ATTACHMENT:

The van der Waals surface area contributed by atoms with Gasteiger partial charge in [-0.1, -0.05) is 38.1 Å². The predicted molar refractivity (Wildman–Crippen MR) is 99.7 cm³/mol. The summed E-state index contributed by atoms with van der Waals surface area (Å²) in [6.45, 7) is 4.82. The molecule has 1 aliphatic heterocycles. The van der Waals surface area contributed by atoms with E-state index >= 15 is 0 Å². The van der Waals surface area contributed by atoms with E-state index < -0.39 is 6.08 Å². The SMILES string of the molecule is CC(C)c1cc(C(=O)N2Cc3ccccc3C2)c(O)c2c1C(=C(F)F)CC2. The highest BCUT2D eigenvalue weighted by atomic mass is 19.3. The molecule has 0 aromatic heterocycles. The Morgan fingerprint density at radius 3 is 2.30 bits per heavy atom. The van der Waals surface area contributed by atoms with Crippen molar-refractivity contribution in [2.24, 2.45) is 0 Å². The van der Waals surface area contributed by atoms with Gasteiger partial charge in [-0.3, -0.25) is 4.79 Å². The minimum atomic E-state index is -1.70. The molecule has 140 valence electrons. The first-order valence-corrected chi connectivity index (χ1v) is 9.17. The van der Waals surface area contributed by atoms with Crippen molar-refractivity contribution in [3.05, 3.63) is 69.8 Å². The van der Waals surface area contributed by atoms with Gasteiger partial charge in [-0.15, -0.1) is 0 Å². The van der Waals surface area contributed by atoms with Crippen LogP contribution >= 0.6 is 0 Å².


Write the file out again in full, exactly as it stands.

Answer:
The van der Waals surface area contributed by atoms with Gasteiger partial charge in [-0.1, -0.05) is 38.1 Å². The predicted molar refractivity (Wildman–Crippen MR) is 99.7 cm³/mol. The summed E-state index contributed by atoms with van der Waals surface area (Å²) in [6.45, 7) is 4.82. The molecule has 1 aliphatic heterocycles. The van der Waals surface area contributed by atoms with E-state index >= 15 is 0 Å². The van der Waals surface area contributed by atoms with E-state index < -0.39 is 6.08 Å². The SMILES string of the molecule is CC(C)c1cc(C(=O)N2Cc3ccccc3C2)c(O)c2c1C(=C(F)F)CC2. The highest BCUT2D eigenvalue weighted by atomic mass is 19.3. The molecule has 0 aromatic heterocycles. The Morgan fingerprint density at radius 3 is 2.30 bits per heavy atom. The van der Waals surface area contributed by atoms with Crippen molar-refractivity contribution in [2.24, 2.45) is 0 Å². The van der Waals surface area contributed by atoms with Gasteiger partial charge in [-0.3, -0.25) is 4.79 Å². The minimum atomic E-state index is -1.70. The molecule has 140 valence electrons. The first-order valence-corrected chi connectivity index (χ1v) is 9.17. The van der Waals surface area contributed by atoms with Crippen molar-refractivity contribution in [3.05, 3.63) is 69.8 Å². The van der Waals surface area contributed by atoms with Gasteiger partial charge in [-0.15, -0.1) is 0 Å². The van der Waals surface area contributed by atoms with Crippen LogP contribution >= 0.6 is 0 Å².